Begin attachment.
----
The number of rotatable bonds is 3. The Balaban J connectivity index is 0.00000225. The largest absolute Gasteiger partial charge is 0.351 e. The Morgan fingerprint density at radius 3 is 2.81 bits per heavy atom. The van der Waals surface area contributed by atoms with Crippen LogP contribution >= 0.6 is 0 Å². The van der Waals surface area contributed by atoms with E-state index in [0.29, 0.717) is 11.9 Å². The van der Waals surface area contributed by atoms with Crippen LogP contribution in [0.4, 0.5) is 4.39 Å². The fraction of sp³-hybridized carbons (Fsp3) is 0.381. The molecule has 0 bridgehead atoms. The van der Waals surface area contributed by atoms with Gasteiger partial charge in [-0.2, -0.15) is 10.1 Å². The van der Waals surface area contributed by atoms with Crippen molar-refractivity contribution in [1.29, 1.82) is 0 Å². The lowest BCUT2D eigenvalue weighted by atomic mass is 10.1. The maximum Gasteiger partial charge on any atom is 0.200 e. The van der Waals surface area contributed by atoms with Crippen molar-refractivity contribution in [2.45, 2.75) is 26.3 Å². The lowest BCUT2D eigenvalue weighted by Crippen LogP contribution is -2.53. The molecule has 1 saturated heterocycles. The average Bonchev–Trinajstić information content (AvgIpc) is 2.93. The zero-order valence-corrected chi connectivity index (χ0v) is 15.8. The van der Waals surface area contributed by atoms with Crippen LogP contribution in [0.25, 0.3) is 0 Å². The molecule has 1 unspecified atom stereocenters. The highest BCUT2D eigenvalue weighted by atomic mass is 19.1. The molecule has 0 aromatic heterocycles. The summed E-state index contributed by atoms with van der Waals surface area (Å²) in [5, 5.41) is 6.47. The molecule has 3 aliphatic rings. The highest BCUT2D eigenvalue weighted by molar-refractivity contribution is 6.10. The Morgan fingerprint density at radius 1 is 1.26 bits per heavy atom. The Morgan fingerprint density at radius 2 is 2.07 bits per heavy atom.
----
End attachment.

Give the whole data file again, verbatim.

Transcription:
The number of rotatable bonds is 3. The Balaban J connectivity index is 0.00000225. The largest absolute Gasteiger partial charge is 0.351 e. The Morgan fingerprint density at radius 3 is 2.81 bits per heavy atom. The van der Waals surface area contributed by atoms with Crippen LogP contribution >= 0.6 is 0 Å². The van der Waals surface area contributed by atoms with E-state index in [0.29, 0.717) is 11.9 Å². The van der Waals surface area contributed by atoms with Crippen LogP contribution in [0.4, 0.5) is 4.39 Å². The fraction of sp³-hybridized carbons (Fsp3) is 0.381. The molecule has 0 bridgehead atoms. The van der Waals surface area contributed by atoms with Gasteiger partial charge in [-0.2, -0.15) is 10.1 Å². The van der Waals surface area contributed by atoms with Crippen molar-refractivity contribution in [1.29, 1.82) is 0 Å². The lowest BCUT2D eigenvalue weighted by atomic mass is 10.1. The maximum Gasteiger partial charge on any atom is 0.200 e. The van der Waals surface area contributed by atoms with Crippen molar-refractivity contribution in [2.45, 2.75) is 26.3 Å². The lowest BCUT2D eigenvalue weighted by Crippen LogP contribution is -2.53. The molecule has 1 saturated heterocycles. The average Bonchev–Trinajstić information content (AvgIpc) is 2.93. The zero-order valence-corrected chi connectivity index (χ0v) is 15.8. The van der Waals surface area contributed by atoms with Crippen LogP contribution in [0.25, 0.3) is 0 Å². The molecule has 1 unspecified atom stereocenters. The highest BCUT2D eigenvalue weighted by atomic mass is 19.1. The molecule has 0 aromatic heterocycles. The summed E-state index contributed by atoms with van der Waals surface area (Å²) in [5, 5.41) is 6.47. The molecule has 3 aliphatic rings. The highest BCUT2D eigenvalue weighted by molar-refractivity contribution is 6.10. The Morgan fingerprint density at radius 1 is 1.26 bits per heavy atom. The Morgan fingerprint density at radius 2 is 2.07 bits per heavy atom.